Our young historians begin their journey in the Foundation Stage, where they are provided with experiences in which enable them to develop skills of enquiry and critical thinking. By providing the children with the opportunity to discuss changes in their own lives and the lives of others, we set the foundations of chronology. This stimulates children with a curiosity to learn about lives of others beyond their living memory.
As the children progress into Key Stage 1, the foundations developed in the Early Years are built upon. The rich culture of our city is injected into our curriculum, which in turn provides children with a sense of identity and an understanding of their own locality. We provide the children with opportunity to develop an understanding of how past events have influenced life today. The children learn about events which are significant both nationally and globally and how the achievements of individuals has had a significant impact on people in the past and the present day. We ask questions about changes which have happened in our lifetime and through a series of drama workshops, field trips and engaging lessons, our children develop a thirst for learning!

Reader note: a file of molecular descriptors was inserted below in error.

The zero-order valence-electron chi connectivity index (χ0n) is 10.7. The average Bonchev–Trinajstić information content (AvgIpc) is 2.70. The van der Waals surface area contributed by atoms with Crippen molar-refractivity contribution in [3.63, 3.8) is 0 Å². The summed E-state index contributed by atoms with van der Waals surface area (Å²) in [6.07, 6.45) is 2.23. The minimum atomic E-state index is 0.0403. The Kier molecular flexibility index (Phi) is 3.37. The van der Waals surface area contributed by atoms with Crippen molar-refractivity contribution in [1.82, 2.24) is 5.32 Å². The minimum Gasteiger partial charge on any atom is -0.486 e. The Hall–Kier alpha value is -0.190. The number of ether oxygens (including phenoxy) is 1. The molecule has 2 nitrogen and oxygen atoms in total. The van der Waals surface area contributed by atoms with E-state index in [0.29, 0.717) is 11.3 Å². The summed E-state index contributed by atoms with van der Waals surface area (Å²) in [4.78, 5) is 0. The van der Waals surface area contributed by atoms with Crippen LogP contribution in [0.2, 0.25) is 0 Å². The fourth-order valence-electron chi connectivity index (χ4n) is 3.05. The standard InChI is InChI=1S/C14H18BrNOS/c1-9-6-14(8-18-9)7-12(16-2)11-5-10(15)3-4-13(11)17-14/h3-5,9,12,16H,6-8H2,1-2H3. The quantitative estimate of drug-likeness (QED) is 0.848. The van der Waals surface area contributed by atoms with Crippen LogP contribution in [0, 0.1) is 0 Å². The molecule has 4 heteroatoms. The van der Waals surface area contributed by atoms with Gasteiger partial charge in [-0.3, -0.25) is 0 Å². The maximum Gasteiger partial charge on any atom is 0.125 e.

The starting point of the curriculum design for History is the content outlined in the National Curriculum Programme of Study. We have developed a curriculum which provides children with understanding of both local and national historical events. Children are provided with challenge and the progression of skills ensures that children are equipped with the skills needed to think critically, ask questions and conduct their own research. As the children progress through Early Years and KS1, their prior learning is revisited and comparisons are made. By the end of Key Stage 1, children will have an excellent understanding of chronology and be able to make links between the topics that they are taught.
History is assessed in a variety of ways to check children’s knowledge and understanding. Activities are planned to be accessible to all children, taking into account different abilities and learning styles. Children are encouraged to conduct research, make predictions and discuss ideas. Learning is recorded in a number of ways. For example, children express what they have learnt through art, role play, writing and drama.
Monitoring in history includes scrutinising work books, lesson observations and learning walks. Pupil voice is considered through interviews and questionnaires.